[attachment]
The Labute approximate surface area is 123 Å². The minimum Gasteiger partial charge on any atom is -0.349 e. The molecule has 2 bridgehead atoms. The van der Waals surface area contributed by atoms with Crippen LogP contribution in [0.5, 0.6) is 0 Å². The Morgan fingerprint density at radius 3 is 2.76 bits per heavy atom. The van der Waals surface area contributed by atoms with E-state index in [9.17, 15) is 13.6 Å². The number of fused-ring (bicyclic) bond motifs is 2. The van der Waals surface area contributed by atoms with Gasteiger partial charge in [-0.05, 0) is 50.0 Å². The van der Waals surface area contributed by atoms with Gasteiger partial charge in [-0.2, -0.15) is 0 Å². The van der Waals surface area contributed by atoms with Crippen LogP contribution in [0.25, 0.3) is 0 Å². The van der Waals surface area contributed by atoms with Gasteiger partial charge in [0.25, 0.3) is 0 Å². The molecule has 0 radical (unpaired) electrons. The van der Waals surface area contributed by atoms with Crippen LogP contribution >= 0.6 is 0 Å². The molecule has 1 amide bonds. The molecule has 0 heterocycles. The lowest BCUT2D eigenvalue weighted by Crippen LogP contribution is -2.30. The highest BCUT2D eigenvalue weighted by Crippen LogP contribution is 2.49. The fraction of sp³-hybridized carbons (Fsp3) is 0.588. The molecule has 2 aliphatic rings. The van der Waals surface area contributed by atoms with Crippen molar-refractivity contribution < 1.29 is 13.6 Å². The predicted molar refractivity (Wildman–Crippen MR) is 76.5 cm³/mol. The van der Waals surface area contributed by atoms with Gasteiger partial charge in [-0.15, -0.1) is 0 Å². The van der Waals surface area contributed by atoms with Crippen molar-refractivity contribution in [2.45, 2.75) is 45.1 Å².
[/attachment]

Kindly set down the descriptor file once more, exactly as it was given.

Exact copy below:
The Labute approximate surface area is 123 Å². The minimum Gasteiger partial charge on any atom is -0.349 e. The molecule has 2 bridgehead atoms. The van der Waals surface area contributed by atoms with Crippen LogP contribution in [0.5, 0.6) is 0 Å². The Morgan fingerprint density at radius 3 is 2.76 bits per heavy atom. The van der Waals surface area contributed by atoms with E-state index in [9.17, 15) is 13.6 Å². The number of fused-ring (bicyclic) bond motifs is 2. The van der Waals surface area contributed by atoms with Gasteiger partial charge in [-0.05, 0) is 50.0 Å². The van der Waals surface area contributed by atoms with Gasteiger partial charge in [-0.2, -0.15) is 0 Å². The van der Waals surface area contributed by atoms with Crippen LogP contribution in [0.25, 0.3) is 0 Å². The van der Waals surface area contributed by atoms with Gasteiger partial charge in [0.25, 0.3) is 0 Å². The molecule has 0 radical (unpaired) electrons. The van der Waals surface area contributed by atoms with Crippen LogP contribution >= 0.6 is 0 Å². The molecule has 1 amide bonds. The molecule has 0 heterocycles. The lowest BCUT2D eigenvalue weighted by Crippen LogP contribution is -2.30. The highest BCUT2D eigenvalue weighted by Crippen LogP contribution is 2.49. The fraction of sp³-hybridized carbons (Fsp3) is 0.588. The molecule has 2 aliphatic rings. The van der Waals surface area contributed by atoms with Crippen molar-refractivity contribution < 1.29 is 13.6 Å². The predicted molar refractivity (Wildman–Crippen MR) is 76.5 cm³/mol. The van der Waals surface area contributed by atoms with Gasteiger partial charge in [-0.15, -0.1) is 0 Å². The van der Waals surface area contributed by atoms with Crippen molar-refractivity contribution in [2.45, 2.75) is 45.1 Å².